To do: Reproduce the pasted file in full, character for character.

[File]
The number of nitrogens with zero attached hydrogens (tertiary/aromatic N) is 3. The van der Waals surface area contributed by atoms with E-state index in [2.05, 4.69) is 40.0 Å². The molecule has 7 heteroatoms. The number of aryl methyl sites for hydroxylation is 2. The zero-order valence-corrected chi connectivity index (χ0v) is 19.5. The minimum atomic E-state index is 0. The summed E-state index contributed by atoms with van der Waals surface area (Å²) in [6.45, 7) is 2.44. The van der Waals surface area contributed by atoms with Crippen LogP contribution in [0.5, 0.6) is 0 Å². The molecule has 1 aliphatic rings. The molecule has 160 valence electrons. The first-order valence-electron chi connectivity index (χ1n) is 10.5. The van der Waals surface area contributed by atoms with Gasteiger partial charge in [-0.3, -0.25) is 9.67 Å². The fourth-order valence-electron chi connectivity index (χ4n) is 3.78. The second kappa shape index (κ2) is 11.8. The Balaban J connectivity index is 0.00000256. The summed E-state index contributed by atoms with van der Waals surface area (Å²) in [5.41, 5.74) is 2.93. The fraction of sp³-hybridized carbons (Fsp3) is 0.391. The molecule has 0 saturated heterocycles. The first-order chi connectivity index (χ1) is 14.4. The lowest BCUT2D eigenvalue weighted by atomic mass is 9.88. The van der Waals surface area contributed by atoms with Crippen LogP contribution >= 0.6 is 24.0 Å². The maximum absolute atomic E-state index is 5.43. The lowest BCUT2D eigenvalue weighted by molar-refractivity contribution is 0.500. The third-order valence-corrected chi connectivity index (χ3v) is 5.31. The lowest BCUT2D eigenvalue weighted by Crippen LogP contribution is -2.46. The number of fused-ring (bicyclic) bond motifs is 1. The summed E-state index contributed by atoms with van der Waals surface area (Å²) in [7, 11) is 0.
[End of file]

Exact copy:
The number of nitrogens with zero attached hydrogens (tertiary/aromatic N) is 3. The van der Waals surface area contributed by atoms with E-state index in [2.05, 4.69) is 40.0 Å². The molecule has 7 heteroatoms. The number of aryl methyl sites for hydroxylation is 2. The zero-order valence-corrected chi connectivity index (χ0v) is 19.5. The minimum atomic E-state index is 0. The summed E-state index contributed by atoms with van der Waals surface area (Å²) in [6.45, 7) is 2.44. The van der Waals surface area contributed by atoms with Crippen LogP contribution in [0.5, 0.6) is 0 Å². The molecule has 1 aliphatic rings. The molecule has 160 valence electrons. The first-order valence-electron chi connectivity index (χ1n) is 10.5. The van der Waals surface area contributed by atoms with Gasteiger partial charge in [-0.3, -0.25) is 9.67 Å². The fourth-order valence-electron chi connectivity index (χ4n) is 3.78. The second kappa shape index (κ2) is 11.8. The Balaban J connectivity index is 0.00000256. The summed E-state index contributed by atoms with van der Waals surface area (Å²) in [5.41, 5.74) is 2.93. The fraction of sp³-hybridized carbons (Fsp3) is 0.391. The molecule has 0 saturated heterocycles. The first-order chi connectivity index (χ1) is 14.4. The lowest BCUT2D eigenvalue weighted by atomic mass is 9.88. The van der Waals surface area contributed by atoms with Crippen LogP contribution >= 0.6 is 24.0 Å². The maximum absolute atomic E-state index is 5.43. The lowest BCUT2D eigenvalue weighted by molar-refractivity contribution is 0.500. The third-order valence-corrected chi connectivity index (χ3v) is 5.31. The lowest BCUT2D eigenvalue weighted by Crippen LogP contribution is -2.46. The number of fused-ring (bicyclic) bond motifs is 1. The summed E-state index contributed by atoms with van der Waals surface area (Å²) in [7, 11) is 0.